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In Cincinnati late last week, President-elect Donald Trump took an unexpected swipe at reporters covering his rally. Pointing at "the people back there," and calling them "the extremely dishonest press," he proceeded to criticize the news media for predicting Hillary Clinton would beat him in the election.

Trump has yet to hold a press conference a month after his election. He has one scheduled for Dec.15 to talk about a subject of his choosing: his plans to put a firewall between his White House job and his businesses. His last press conference as a candidate was in July.

This is unusual; you'd expect an incoming president to want to establish working relationships with the reporters who will be covering him, to talk about plans and Cabinet picks and whatever else. But Trump has repeatedly declared his dislike for the press, which he claims is biased against him.

During the campaign, he refused to meet with editorial boards of papers, many of whom had been critical of him. He selectively shut out reporters from those media from getting press credentials to attend his campaign events. And he famously picked fights with journalists who anchored presidential debates, including Megyn Kelly, Anderson Cooper and Martha Raddatz. He continues taking to Twitter to trash some reporters by name.

Last week that distinction went to CNN's Jeff Zeleny, a senior Washington correspondent who was once a colleague of mine at The Des Moines Register. We here know him to be a fair, responsible journalist in dogged pursuit of the facts — such a consummate professional, you'd never know what his personal political leanings were.

But after he called Trump a "sore winner" on TV for claiming massive voter fraud had given Hillary Clinton a win in the popular vote, Trump came back at him. In a series of tweets and re-tweets, including from someone who might be a teenager, Trump called Zeleny "just another generic CNN part-time wannabe journalist."

To which the ever-polite Zeleny, tweeted back, "Good evening! Have been looking for examples of voter fraud. Please send our way. Full-time journalist here still working."

For the record, The Washington Post has found only four documented cases of voter fraud nationwide this presidential election. Clinton won the popular vote by more than 2 million.

Trump's habit of tweeting whatever's on his mind in 140 or fewer characters has complicated the news media's role. If they report on his tweets, they get backlash from other media, as well as from Trump opponents.

At a Des Moines gathering last week in the home of Democratic state Rep. Ako Abdul-Samad, community members of different races, religions and ethnicities who did not support Trump criticized the press for covering his tweets in place of, say, his policies. The same criticism has appeared in major media including from the editor of the left-leaning publication The Nation. Some at the Des Moines gathering blamed the press for giving the election to Trump.

It's not that journalists always get it right. But without direct access to the candidate to ask specifics about his positions, reporters can only rely on what others say or what is on the record from his past, which excludes political office. Plenty was reported about Trump's past missteps in his personal and business life, but that didn't sway his supporters the way the same things would have coming from, say, Mitt Romney or Hillary Clinton.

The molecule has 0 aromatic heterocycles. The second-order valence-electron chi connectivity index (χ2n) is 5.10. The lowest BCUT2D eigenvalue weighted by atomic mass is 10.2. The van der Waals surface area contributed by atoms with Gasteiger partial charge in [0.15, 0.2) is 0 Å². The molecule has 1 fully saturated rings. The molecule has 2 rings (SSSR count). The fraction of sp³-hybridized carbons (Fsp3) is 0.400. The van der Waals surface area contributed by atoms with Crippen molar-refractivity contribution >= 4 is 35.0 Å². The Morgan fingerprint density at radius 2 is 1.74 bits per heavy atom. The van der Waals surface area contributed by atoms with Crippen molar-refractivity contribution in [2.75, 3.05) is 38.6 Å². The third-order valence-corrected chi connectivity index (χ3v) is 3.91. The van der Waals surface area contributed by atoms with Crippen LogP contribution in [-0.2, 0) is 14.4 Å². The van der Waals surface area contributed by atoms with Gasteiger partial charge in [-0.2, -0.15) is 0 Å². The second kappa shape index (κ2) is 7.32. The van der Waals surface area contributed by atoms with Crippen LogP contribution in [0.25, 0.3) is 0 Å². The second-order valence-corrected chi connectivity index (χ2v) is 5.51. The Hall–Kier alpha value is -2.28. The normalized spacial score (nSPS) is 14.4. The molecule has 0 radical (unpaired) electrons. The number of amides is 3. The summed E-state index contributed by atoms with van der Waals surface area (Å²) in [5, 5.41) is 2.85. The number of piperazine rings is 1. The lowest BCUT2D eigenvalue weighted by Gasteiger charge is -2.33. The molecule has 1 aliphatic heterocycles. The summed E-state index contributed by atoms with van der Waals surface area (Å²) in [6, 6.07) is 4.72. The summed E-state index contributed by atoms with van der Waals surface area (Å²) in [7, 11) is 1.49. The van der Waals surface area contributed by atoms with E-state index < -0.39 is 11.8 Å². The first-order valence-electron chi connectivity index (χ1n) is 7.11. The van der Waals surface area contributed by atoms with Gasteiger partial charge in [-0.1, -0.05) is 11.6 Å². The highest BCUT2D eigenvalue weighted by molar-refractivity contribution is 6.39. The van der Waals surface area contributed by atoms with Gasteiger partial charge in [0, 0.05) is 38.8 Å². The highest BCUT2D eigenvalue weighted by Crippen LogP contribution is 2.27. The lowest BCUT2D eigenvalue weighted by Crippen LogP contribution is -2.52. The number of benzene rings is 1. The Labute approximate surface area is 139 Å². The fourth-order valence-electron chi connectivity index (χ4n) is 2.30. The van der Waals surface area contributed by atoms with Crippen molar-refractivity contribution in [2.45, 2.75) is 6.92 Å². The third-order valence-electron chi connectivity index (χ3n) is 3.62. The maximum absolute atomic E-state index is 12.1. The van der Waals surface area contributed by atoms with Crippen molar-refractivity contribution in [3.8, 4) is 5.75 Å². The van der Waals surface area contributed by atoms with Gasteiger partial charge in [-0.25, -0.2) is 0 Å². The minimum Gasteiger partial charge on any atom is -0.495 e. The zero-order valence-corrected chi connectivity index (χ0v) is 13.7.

In past elections, the press has been criticized for covering the "horse-race" aspects of an election to the exclusion of substance. This time it's accused of focusing on trivia or on negativity. But should the media be faulted for reporting exactly what Trump said, if it is offensive or trivial?

Other candidates may have been less willing to appear biased by maligning particular groups like Muslims or Latino immigrants, or speak of women the way Trump did, even privately. But when a major-party candidate makes broad or inflammatory remarks in speeches, or contradicts his earlier positions, or makes grandiose promises it is hard to imagine him keeping, isn't the press obligated to report them?

Past presidents have had difficult relationships with the press. Richard Nixon and Watergate come to mind. But all seem to have at least understood that it's a symbiotic relationship where each has to do its job for the other to succeed. It's not about ego, or choosing which journalists get access based on how complimentary they've been. You don't punish individual reporters for their paper's editorial opinions.

But when Trump agreed to sit down recently for an off-the-record post-election meeting with major TV news executives, someone described it as a "firing squad," used by the president-elect to voice his displeasure with them. At a subsequent on-the-record meeting with The New York Times, he said the paper's journalists could call him if they thought he got something wrong _ except for columnist Maureen Dowd, who wrote that Trump said of her: "She treats me too rough."

Until now, the public has been able to count on informed journalists raising important questions to keep our leaders accountable. But as with everything else, Trump either doesn't understand that or wants to make up new rules based on his ego needs.

If the U.S. president will bypass the press to protect his feelings, while communicating in self-congratulatory one-line quips, it could be the stuff of devastating comedy. It would also put us in league with banana republics rather than leaders of the free world. One can only hope he doesn't go that route, but maybe it's not the press that needs to be asking.

— Rekha Basu is a columnist for the Des Moines Register.

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